Background Multiple sclerosis (MS) is a chronic, debilitating condition characterized by CNS autoimmunity stemming from a complex etiology involving both environmental and genetic factors. Our current understanding of MS points to dysregulation of the immune system as the pathogenic culprit, however, it remains unknown as to how the many genes associated with increased susceptibility to MS are involved. One such gene linked to MS susceptibility and known to regulate immune function is the self-ligand immune cell receptor SLAMF7.
Methods We subjected WT and SLAMF7−/− mice to multiple EAE models, compared disease severity, and comprehensively profiled the CNS immune landscape of these mice. We identified all SLAMF7-expressing CNS immune cells and compared the entire CNS immune niche between genotypes. We performed deep phenotyping and in vitro functional studies of B and T cells via spectral cytometry and BioPlex assays. Adoptive transfer studies involving the transfer of WT and SLAMF7−/− B cells into B cell-deficient mice (μMT) were also performed. Finally, B–T cell co-culture studies were performed, and a comparative cell–cell interaction network derived from scRNA-seq data of SLAMF7+ vs. SLAMF7− human CSF immune cells was constructed.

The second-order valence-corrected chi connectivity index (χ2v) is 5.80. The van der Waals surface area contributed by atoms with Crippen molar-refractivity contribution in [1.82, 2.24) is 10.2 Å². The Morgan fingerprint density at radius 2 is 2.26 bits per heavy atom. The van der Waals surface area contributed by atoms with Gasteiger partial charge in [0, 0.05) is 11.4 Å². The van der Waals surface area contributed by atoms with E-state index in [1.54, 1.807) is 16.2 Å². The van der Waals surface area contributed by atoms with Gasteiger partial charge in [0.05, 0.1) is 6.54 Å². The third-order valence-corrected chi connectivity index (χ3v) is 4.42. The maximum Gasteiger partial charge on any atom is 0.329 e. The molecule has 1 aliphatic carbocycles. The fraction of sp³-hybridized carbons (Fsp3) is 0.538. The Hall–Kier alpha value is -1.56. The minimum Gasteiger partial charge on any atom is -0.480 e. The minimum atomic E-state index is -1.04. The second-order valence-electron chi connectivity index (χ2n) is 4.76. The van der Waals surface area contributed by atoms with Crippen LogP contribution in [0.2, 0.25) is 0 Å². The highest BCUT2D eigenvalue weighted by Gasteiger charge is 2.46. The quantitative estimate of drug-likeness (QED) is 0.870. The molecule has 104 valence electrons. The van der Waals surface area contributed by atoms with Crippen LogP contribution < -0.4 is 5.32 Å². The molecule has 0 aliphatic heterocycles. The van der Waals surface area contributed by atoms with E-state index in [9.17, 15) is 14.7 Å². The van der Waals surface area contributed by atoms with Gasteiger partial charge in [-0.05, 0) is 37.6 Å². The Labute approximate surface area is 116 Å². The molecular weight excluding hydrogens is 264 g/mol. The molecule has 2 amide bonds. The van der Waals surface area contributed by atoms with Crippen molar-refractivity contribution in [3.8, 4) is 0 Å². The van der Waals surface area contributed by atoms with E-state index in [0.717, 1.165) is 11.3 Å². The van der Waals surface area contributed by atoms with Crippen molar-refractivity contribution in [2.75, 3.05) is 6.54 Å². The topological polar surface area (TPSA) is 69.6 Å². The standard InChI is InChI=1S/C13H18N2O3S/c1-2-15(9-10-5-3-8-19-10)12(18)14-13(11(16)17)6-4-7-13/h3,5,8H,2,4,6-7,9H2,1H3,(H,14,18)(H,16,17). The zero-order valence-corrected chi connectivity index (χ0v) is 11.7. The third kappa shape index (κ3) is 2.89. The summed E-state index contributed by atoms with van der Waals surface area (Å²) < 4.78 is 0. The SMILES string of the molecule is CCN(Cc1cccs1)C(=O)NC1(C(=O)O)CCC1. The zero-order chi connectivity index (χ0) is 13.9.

Results We found SLAMF7−/− mice to be more susceptible to EAE compared to WT mice and found SLAMF7 to be expressed on numerous CNS immune cell subsets. Absence of SLAMF7 did not grossly alter the CNS immune landscape, but allowed for altered immune cell subset infiltration during EAE in a model-dependent manner. Global lack of SLAMF7 expression increased myeloid cell activation states along with augmented T cell anti-MOG immunity. B cell profiling studies revealed increased activation states of specific plasma and B cell subsets in SLAMF7−/− mice during EAE, and functional co-culture studies determined that SLAMF7−/− B cells induce exaggerated T cell activation. Adoptive transfer studies revealed that the increased susceptibility of SLAMF7−/− mice to EAE is partly B cell dependent and reconstruction of the human CSF SLAMF7-interactome found B cells to be critical to cell–cell communication between SLAMF7-expressing cells.
Conclusions Our studies have identified novel roles for SLAMF7 in CNS immune regulation and B cell function, and illuminate underpinnings of the genetic association between SLAMF7 and MS.